Quote Originally Posted by figheadair View Post
    It's possible to weave a selvedge mark at the ends too but it's technically challenging and only something a very experienced weaver could do. I've found three historical examples and recreated the techqiue once.

    http://www.scottishtartans.co.uk/Two...ish_County.pdf

    http://www.scottishtartans.co.uk/A_C...buie_Plaid.pdf
    Wow those Antigonish plaids are beautiful!

    Still, when I look at the Grant swordsman painting it looks to me like binding. There seems to be thickness to it, and a roundness to the edge, rather than a woven selvedge, and it's the same width that binding usually is.

    But it could be a case of the artist being familiar with bound edges on clothes (remember that portrait artists paint clothes all the time) so interpreted a contrasting threads at the borders as binding.

    One thing to keep in mind about portraits is that they were extremely expensive, the domain of the wealthy, and the clients were keenly aware of their carefully selected and extremely expensive clothes and would expect the artist to paint them accurately. With the accompanying portrait (the piper) the artist spent a large amount of time painting each of the numerous rosettes on the piper's coat. Time is money, and the artist wouldn't have spent all that time painting those details if the client didn't expect it/hadn't insisted on it.

    In other words a painted portrait is unlike a photograph in that the sitter (or in this case the sitter's employer) has input on how the image comes out. It's why on so many 16th and 17th century portraits the artist has lavished more time on the clothes than on the anatomy.

    So, I'm hesitant to dismiss how clothes are depicted in pre-modern oil portraits.
    Proud Mountaineer from the Highlands of West Virginia; son of the Revolution and Civil War; first Europeans on the Guyandotte

  15. The Following 2 Users say 'Aye' to OC Richard For This Useful Post:


  16. #19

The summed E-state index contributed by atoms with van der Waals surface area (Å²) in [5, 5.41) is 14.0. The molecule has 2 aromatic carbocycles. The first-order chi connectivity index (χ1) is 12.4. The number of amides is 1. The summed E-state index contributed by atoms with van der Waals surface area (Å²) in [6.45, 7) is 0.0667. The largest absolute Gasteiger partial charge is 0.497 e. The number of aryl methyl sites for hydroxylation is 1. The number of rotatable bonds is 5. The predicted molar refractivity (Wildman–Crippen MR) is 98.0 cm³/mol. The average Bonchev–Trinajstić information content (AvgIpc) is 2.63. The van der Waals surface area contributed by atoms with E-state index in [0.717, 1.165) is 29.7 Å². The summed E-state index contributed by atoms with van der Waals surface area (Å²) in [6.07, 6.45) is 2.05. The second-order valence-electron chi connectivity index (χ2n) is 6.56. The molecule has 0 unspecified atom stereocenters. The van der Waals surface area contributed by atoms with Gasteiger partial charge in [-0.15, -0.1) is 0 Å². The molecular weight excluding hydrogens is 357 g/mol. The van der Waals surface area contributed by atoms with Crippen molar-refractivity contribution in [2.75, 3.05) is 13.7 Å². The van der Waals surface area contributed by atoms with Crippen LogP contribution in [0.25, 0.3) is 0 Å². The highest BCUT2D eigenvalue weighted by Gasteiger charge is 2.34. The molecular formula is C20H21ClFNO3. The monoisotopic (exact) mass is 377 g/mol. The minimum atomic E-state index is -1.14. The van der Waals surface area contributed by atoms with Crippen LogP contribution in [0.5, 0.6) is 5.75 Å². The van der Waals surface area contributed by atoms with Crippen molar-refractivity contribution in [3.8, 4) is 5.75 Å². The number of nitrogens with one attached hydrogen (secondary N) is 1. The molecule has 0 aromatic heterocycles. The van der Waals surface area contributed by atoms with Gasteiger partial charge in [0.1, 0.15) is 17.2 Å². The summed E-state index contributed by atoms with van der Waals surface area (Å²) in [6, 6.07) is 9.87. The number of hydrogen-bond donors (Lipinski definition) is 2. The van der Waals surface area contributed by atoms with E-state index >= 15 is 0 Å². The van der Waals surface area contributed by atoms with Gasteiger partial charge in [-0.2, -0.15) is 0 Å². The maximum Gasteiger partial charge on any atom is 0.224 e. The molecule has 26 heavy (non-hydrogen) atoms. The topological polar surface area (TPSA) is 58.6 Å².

Join Date
    2nd January 10
    Location
    Crieff, Perthshire
    Posts
    3,856
    Mentioned
    7 Post(s)
    Tagged
    0 Thread(s)
    Quote Originally Posted by OC Richard View Post
    Still, when I look at the Grant swordsman painting it looks to me like binding. There seems to be thickness to it, and a roundness to the edge, rather than a woven selvedge, and it's the same width that binding usually is.

    But it could be a case of the artist being familiar with bound edges on clothes (remember that portrait artists paint clothes all the time) so interpreted a contrasting threads at the borders as binding.
    I've had this discussion before. For me, it makes no sense whatsoever to produce cloth/a garment that has a versatile handle due to the structure of the weave and then constrain that by adding a binding of a different material that has less give. It just seems an unnecessary constraint.

    There are plenty of examples of selvedge marks and selvedge patterns on historical specimens, Ive only come across one with any binding discussed here and that Im feel certain was added later when the surviving piece of the plaid was repurposed.

  17. The Following User Says 'Aye' to figheadair For This Useful Post:


Page 2 of 2 FirstFirst 12

Bookmarks

Posting Permissions

  • You may not post new threads
  • You may not post replies
  • You may not post attachments
  • You may not edit your posts
  •  

» Log in

User Name:

Password:

Not a member yet?
Register Now!
Powered by vBadvanced CMPS v4.2.0